What to eat while you’re sipping on your Seed 75? How about some Cheesy Smoked Paprika Crackers, courtesy of those fine folks over at Serious Eats? I ran up a batch of these bad boys a few days ago and now I’m regretting it, for they are powerfully addictive.

Cheesy Smoked Paprika Crackers
Cheesy Smoked Paprika Crackers. These decadent little bastards are sprinkled with smoked sea salt and fleur de sel.

Postscriptum: The quotation above will be familiar to anyone who read Mad magazine in the 1950’s or early ’60’s. It was a recurring catchphrase - at least, in Mad - that had been lifted from The Fashion in Shrouds (1938), one of Margery Allingham’s Albert Campion crime novels. It means, “It’s crazy to pay off a cop in phony money,” in case you’re curious.

Postscriptum the Second: See that tray of crackers? There were a handful of ’em left over from Friday evening, nicely wrapped for future use. But not any more. (Urp.)

Sunday, May 11, 2014


JPN 4211.jpg
Elder Daughter, in a photograph taken six years ago during our legendary Japan trip.

Today, May 11, is a celebratory twofer: It is Elder Daughter’s thirty-fifth birthday (!) and it is, appropriately enough, Mother’s Day as well.

Yes, it was thirty-five years ago today that She Who Must Be Obeyed delivered unto us our firstborn daughter. Dr. Phil’s tiresome catchphrase - “This is going to be a changing day in your life” - was never more apropos, for that day indeed changed our lives forever.

Until the moment she arrived, I looked forward to the Blessèd Event with a mixture of eagerness and stark, staring fear. Being a Daddy, after all, was a huge new responsibility, and I did not want to be found lacking in the necessary skills to do the job right. All uncertainty and doubt evaporated the moment we saw our beautiful new daughter: It was love at first sight in the deepest and most abiding sense.

She’s a wonderful woman now, thirty-five years down the road, with a keen insight for people, an ebullient personality, and a unique creative intelligence. I could not be prouder to have her as a daughter.

Of course, none of this would have been possible without the motherly part of the equation - She Who Must Be Obeyed - and it is a happy coincidence that Elder Daughter’s birthday so frequently coincides with Mother’s Day, as it does this year. SWMBO has contributed far more than half of Elder Daughter’s DNA. She has been a gentle guiding hand; a source of wisdom, love, and support; and an unflinching advocate for both our daughters. I could not ask for a finer mother for my children, and I love her with all my heart.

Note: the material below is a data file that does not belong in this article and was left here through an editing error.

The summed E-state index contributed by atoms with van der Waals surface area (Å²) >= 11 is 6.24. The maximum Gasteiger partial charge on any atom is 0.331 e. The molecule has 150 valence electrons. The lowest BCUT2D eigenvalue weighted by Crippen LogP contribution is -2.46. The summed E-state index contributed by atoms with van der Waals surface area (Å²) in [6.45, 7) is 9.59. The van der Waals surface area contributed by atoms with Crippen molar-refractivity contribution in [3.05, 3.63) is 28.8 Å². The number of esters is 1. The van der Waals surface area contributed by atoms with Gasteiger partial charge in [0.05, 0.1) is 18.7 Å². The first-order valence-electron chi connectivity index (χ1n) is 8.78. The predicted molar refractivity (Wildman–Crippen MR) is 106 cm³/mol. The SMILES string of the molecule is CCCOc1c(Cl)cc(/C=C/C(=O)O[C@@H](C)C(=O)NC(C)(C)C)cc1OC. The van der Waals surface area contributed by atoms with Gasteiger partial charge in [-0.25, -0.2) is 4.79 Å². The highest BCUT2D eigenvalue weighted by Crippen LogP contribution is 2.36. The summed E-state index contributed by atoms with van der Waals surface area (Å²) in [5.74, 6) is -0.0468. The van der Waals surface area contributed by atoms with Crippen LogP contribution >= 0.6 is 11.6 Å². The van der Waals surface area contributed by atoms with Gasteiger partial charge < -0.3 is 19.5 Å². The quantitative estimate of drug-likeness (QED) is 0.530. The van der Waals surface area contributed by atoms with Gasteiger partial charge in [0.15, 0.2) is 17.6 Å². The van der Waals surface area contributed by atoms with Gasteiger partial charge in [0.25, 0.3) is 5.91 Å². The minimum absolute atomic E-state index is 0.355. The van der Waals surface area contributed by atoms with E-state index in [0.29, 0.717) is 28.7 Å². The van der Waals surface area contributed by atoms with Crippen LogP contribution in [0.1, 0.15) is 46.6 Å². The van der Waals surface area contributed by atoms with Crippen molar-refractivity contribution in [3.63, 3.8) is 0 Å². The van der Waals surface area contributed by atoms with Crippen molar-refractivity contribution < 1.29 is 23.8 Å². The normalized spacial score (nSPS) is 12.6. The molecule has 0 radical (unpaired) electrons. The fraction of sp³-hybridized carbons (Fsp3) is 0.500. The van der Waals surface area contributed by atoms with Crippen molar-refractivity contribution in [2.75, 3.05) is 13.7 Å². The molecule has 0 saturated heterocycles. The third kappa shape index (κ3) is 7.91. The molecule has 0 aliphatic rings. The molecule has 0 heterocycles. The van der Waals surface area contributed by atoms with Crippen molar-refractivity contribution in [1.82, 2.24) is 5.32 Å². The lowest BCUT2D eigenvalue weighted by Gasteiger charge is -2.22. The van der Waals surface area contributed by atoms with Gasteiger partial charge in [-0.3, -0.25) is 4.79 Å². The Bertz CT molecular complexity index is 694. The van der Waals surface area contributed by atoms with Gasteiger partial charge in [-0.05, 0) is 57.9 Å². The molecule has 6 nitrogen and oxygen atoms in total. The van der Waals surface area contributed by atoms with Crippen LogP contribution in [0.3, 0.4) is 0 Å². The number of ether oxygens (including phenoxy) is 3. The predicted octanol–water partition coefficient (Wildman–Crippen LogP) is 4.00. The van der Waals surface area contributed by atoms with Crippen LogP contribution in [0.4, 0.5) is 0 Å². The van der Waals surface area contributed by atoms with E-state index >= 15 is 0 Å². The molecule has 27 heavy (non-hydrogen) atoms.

To Elder Daughter, happy birthday! May you have long years in health and happiness, without limit to any good thing.

To She Who Must Be Obeyed, happy Mother’s Day! Our daughters are the most wonderful gift you ever could have given me, and so much of their thoughtfulness and insight are the result of their having your example from which to learn.

To the other mothers in my life - Mimi, Mamacita Chelo (¡mi querida!), Toni, and all the rest - happy Mother’s Day! For where would we be without mothers? Nonexistent, that’s what. And without their love, we might exist... but it would be a miserable existence.

Friday, May 9, 2014


I look forward to Fridays.

Even though I’ve been retired from the Great Corporate Salt Mine for over five years, I still have a keen awareness of what day of the week it happens to be at any given time... and Fridays are one of the good ones.

We generally get together with a group of friends for Shabbat dinner, a dinner that we sanctify with the lighting of candles and the appropriate blessings over wine and bread. Much of the time, that bread consists of home-baked challah, a couple of loaves of which are just about ready for braiding and shaping even as I write this. The wine may or may not be kosher, but that’s OK with our group.